Reform

Senior Advisor Gibson Discusses Plans on Tennessee Criminal Justice Reform

Former Tennessee Court of Appeals and current Senior Advisor to the governor Brandon Gibson shared details regarding the state’s initiative on criminal justice reform to a group in Bradley County, the Cleveland Daily Banner reports. Gibson emphasized the need for such reform, pointing out that Tennessee’s current recidivism rate is just over 46 percent. Among the plans highlighted was the governor’s Tennessee Volunteer Mentorship Initiative, which will partner with existing non-profits to pair inmates with mentors in an effort to prepare them for life following incarceration. "Ninety percent of those in our prisons will come out at some point," said Gibson. "It is up to us to do what we can to ensure their success."
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Matthew Charles Interviewed by NBC Nightly News After Second Release from Prison

Matthew Charles — the man who was released from prison, then sent back pending appeal of his case  — was interviewed by NBC Nightly News on Tuesday, making his first public remarks since being re-released, NBC News reports. Charles was convicted in 1996 for selling crack and illegal possession of a firearm, labeled a “career offender” because of prior criminal convictions, then sentenced to 35 years in prison. A federal judge granted Charles early release in 2016; however, prosecutors appealed that decision and he was subsequently returned to prison around two years later. His case became part of the national discourse on criminal justice reform after attention from members of Congress and celebrities including Kim Kardashian West, and is believed to be the first person released because of the First Step Act.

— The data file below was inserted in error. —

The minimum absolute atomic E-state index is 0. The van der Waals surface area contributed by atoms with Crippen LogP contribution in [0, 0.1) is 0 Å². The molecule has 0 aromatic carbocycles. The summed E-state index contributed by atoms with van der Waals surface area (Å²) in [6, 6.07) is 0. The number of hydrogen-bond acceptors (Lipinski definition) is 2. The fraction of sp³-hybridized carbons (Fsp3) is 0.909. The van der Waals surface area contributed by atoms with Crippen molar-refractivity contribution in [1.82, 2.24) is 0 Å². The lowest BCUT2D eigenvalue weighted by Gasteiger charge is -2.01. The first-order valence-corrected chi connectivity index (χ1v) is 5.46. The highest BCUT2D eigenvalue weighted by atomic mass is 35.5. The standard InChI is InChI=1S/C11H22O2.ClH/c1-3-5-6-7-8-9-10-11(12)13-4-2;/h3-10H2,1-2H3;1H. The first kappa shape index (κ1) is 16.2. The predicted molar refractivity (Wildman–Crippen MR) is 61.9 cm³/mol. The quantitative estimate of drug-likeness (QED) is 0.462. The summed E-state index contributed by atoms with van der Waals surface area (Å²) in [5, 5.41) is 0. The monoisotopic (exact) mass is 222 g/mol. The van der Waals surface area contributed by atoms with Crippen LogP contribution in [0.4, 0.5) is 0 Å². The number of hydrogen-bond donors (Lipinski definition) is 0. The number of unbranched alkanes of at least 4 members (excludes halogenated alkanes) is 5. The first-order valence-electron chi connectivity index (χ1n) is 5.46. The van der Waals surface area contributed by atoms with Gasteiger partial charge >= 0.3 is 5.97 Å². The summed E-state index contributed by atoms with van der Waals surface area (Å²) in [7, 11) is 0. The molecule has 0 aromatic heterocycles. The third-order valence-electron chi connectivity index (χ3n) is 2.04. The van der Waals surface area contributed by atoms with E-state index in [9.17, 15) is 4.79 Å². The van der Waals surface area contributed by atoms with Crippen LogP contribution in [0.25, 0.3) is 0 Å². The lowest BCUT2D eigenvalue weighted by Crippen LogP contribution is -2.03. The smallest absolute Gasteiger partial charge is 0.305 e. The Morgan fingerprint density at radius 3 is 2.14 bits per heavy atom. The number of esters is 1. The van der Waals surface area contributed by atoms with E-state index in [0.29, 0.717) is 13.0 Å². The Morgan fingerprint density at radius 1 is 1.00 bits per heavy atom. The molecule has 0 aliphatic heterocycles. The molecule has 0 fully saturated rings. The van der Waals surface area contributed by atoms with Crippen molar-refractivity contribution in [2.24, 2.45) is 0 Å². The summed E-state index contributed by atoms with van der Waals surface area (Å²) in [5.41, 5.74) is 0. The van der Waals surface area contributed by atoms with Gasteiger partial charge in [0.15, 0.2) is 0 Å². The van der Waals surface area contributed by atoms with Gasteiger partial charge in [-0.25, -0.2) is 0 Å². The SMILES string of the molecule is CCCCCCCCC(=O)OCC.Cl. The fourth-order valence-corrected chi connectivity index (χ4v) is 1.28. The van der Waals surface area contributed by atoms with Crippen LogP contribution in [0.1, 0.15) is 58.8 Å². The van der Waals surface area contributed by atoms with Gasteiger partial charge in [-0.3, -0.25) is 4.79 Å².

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Senate Republicans Discuss Changes to Criminal Justice Reform Bill

Senate Republicans are discussing changes to the FIRST STEP Act, the initial bill regarding a comprehensive overhaul of the U.S. criminal justice system, The Washington Post reports. Among the changes being discussed are narrowing fentanyl-related crimes to ameliorate mandatory minimum sentences in some cases, narrowing the “safety valve” provision, which provides more discretion to judges when issuing sentences and nixing the “stacking” regulation, which would add more penalties to those who commit a drug-related crime while possessing a gun, even if the firearm wasn’t used. President Trump has made criminal justice reform one of his top legislative priorities, a measure that has to date received bipartisan support.

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